For middle-class families, summer means fun outdoor activities and a break from school schedules. But for many youth from poor, isolated, inner-city communities, it also means too much free time. Middle-class options such as camps, summer jobs, and sports are often either too expensive or not readily available in poor neighborhoods. The lack of high-quality, engaging summer programming means youth may not have a safe place to go while their parents are at work. Even those engaged in daytime activities may not be receiving the quality educational or recreational programming necessary to keep them healthy and to avoid the “summer slide.” Johns Hopkins’s National Summer Learning Association reports that, on average, youth from lower-income families lose two months of learning, or 22 percent of the school year, during their summer break—and those losses are cumulative, meaning that lower-income youth are also less likely to graduate from high school or attend college. Lower-income youth are also more likely to experience negative health outcomes, such as obesity, over summer break. On average, weight gain is three times faster during summer months.
Ensuring that youth are involved in positive summer activities is also important for the strength and safety of a community’s living environment. Teenagers without jobs or a place to go can create a challenge for the people and community around them.
Many public housing authorities, including the communities participating in the Urban Institute’s Housing Opportunities and Services Together Demonstration (HOST), struggle to serve their young residents during the summer, relying on limited resources to reach large numbers of kids.
HOST Portland site—Home Forward, New Columbia, and Humboldt Gardens developments
As part of HOST, Home Forward (formerly the Housing Authority of Portland) developed a package of creative strategies to support families and their children age 0–18 throughout the summer. These programs include family reading hours and Zumba classes, community gardening, summer internships, and volunteer experiences. Run to Live, a mentoring and exercise program for youth, seeks to show kids how daily choices can help support a healthy lifestyle and connects them with peers and a mentor for support and guidance.
Although Run to Live is popular among Home Forward youth, consistently engaging youth in outdoor exercise-driven, summer activity remains a challenge. The Home Forward staff are exploring the idea of providing stipends or rewards for youth who participate in Run to Live on a regular basis.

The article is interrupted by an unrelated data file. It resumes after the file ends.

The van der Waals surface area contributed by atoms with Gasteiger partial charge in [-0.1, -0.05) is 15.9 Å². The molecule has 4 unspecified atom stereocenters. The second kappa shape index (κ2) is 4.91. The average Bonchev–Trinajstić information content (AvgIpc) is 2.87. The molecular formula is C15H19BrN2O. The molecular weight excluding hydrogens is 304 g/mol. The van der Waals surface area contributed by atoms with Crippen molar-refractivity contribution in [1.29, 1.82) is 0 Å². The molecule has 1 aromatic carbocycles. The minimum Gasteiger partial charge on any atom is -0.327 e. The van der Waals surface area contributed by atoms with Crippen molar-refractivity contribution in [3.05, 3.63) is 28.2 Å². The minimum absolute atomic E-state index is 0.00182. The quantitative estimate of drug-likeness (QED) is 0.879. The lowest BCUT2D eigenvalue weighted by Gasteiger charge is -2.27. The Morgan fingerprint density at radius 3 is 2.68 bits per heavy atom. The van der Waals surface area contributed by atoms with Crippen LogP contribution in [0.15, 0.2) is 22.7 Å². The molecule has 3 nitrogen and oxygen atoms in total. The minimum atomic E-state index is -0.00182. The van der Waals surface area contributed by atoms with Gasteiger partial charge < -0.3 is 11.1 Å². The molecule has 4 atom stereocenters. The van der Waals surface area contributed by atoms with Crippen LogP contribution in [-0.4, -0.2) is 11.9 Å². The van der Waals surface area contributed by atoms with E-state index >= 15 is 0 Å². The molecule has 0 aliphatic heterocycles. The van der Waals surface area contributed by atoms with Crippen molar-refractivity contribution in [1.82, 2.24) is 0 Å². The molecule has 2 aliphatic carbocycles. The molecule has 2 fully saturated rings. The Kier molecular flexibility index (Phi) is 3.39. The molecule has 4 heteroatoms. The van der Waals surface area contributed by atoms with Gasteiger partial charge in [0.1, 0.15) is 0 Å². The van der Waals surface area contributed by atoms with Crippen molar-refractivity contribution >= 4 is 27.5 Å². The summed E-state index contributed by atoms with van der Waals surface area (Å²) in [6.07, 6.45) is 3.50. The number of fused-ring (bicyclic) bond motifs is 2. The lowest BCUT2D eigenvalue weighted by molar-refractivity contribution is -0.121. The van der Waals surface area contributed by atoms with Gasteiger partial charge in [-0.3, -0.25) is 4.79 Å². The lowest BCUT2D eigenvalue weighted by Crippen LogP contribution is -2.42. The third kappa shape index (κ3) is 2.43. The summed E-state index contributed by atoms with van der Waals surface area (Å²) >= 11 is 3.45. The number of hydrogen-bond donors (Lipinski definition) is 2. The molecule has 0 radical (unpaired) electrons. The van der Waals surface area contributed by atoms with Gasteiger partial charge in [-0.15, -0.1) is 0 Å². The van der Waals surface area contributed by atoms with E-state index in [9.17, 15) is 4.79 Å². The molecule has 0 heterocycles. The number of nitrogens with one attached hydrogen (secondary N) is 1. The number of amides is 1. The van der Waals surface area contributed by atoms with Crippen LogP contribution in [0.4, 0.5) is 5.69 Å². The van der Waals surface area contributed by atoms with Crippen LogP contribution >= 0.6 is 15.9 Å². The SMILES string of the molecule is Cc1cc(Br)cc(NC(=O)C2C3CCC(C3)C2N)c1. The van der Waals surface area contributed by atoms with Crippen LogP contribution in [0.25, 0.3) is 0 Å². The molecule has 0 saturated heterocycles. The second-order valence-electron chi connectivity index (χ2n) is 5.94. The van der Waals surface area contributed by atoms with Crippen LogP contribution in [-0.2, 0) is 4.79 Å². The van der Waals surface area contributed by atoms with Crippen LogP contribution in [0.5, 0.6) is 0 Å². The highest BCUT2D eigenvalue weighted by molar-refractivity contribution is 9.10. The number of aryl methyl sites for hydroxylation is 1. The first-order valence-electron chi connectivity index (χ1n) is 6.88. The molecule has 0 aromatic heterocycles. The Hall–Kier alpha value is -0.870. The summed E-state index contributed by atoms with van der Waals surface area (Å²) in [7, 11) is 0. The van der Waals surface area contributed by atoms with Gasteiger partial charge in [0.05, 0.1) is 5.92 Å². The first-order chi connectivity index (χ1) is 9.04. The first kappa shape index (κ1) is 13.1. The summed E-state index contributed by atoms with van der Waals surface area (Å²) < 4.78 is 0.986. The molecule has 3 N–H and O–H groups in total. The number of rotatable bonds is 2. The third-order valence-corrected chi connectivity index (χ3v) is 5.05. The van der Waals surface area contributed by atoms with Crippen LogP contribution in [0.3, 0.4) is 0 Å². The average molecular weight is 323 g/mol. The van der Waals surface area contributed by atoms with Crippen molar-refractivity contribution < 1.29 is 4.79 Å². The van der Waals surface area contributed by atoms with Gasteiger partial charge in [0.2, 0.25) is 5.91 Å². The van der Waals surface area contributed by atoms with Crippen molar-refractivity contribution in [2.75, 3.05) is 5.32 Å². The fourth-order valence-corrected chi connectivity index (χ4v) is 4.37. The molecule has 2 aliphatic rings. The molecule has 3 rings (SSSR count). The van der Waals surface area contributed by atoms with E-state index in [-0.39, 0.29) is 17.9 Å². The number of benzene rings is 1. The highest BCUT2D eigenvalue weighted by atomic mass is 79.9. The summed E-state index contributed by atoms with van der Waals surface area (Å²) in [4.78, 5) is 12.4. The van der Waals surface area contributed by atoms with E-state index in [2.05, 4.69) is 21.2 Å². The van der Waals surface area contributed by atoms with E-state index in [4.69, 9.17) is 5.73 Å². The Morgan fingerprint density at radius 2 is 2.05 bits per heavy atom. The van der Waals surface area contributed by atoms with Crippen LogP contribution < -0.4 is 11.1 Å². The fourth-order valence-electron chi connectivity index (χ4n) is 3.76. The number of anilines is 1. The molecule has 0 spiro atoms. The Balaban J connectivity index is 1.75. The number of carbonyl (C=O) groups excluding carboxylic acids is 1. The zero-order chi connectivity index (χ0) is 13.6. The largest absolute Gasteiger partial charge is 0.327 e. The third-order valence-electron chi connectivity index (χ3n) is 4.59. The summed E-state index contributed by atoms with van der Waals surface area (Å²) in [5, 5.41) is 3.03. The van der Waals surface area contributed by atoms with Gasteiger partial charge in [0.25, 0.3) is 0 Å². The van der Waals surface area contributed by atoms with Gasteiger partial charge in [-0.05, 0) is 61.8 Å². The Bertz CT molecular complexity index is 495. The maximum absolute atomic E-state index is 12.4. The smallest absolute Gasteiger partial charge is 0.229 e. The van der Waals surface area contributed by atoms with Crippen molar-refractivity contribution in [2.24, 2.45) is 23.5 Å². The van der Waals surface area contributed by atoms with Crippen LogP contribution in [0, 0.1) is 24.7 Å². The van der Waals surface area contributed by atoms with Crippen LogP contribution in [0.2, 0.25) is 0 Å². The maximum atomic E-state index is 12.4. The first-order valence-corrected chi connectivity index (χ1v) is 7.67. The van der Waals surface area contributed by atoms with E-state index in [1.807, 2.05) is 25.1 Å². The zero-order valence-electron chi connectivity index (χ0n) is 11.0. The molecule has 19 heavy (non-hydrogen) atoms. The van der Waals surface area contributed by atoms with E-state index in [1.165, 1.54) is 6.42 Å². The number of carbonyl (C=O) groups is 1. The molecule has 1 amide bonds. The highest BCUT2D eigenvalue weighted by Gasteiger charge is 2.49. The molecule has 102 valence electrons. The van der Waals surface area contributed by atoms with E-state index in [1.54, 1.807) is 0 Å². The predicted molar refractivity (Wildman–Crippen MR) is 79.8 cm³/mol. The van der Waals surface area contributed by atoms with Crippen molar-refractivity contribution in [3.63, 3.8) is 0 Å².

HOST Chicago site—Chicago Housing Authority, Altgeld Development
UCAN, in conjunction with Project Match, are the youth service providers for the HOST Demonstration’s Chicago site. Their programs are geared toward achievement, competition, motivation, empowerment, and goal setting. With youth under 18 representing more than 50 percent of residents, staff describe the sometimes daunting challenge of meeting the diverse needs of so many young people.
Among the more successful programs are those aimed at older youth and those that provide youth with a financial stipend. Learn and Earn is a CHA program available to HOST participants. The six-week program for 155 youth ages 13–15 that offers career exploration and weekly field trips, along with a weekly stipend. For the Growing Power program, youth ages 16–21 must compete for the 120 slots available to work in Altgeld’s community garden through a summer youth employment program. Participating youth receive a $700 stipend for six weeks of participation. Certain youth are able to work in the garden throughout the year. Another popular activity is the year-round (though space-limited) Martial Arts program that helps youth ages 5–17 focus their energy on goal setting and behavior management, a common struggle for tweens and teens.
The Chicago and Portland HOST sites have made tremendous progress in addressing the needs of their younger residents, though they both struggle to keep their kids engaged in positive, goal-oriented activities. Providing consistent, year-round programming and offering incentives and stipends seem to help maintain participation. The hope is that the activities and mentorship programs they provide will help improve youth outcomes (physical, behavioral, and educational) and promote healthier communities overall. The Urban Institute will be evaluating their progress over the next few years.